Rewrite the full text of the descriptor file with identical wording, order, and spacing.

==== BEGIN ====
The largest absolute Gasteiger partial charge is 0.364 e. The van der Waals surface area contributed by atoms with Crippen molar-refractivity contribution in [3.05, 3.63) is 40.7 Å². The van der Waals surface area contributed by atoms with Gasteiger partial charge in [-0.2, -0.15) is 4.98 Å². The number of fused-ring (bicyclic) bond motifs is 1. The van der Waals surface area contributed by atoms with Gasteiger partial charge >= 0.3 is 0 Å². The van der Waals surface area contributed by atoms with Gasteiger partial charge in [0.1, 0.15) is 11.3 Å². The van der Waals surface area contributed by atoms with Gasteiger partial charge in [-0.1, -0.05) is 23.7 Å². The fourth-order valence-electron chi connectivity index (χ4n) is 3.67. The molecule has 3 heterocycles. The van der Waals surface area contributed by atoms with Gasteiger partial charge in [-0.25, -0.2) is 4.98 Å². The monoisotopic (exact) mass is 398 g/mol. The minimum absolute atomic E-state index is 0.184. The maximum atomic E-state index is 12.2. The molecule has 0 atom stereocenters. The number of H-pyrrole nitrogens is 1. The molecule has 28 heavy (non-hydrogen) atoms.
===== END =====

The largest absolute Gasteiger partial charge is 0.364 e. The van der Waals surface area contributed by atoms with Crippen molar-refractivity contribution in [3.05, 3.63) is 40.7 Å². The van der Waals surface area contributed by atoms with Gasteiger partial charge in [-0.2, -0.15) is 4.98 Å². The number of fused-ring (bicyclic) bond motifs is 1. The van der Waals surface area contributed by atoms with Gasteiger partial charge >= 0.3 is 0 Å². The van der Waals surface area contributed by atoms with Gasteiger partial charge in [0.1, 0.15) is 11.3 Å². The van der Waals surface area contributed by atoms with Gasteiger partial charge in [-0.1, -0.05) is 23.7 Å². The fourth-order valence-electron chi connectivity index (χ4n) is 3.67. The molecule has 3 heterocycles. The van der Waals surface area contributed by atoms with Gasteiger partial charge in [-0.25, -0.2) is 4.98 Å². The monoisotopic (exact) mass is 398 g/mol. The minimum absolute atomic E-state index is 0.184. The maximum atomic E-state index is 12.2. The molecule has 0 atom stereocenters. The number of H-pyrrole nitrogens is 1. The molecule has 28 heavy (non-hydrogen) atoms.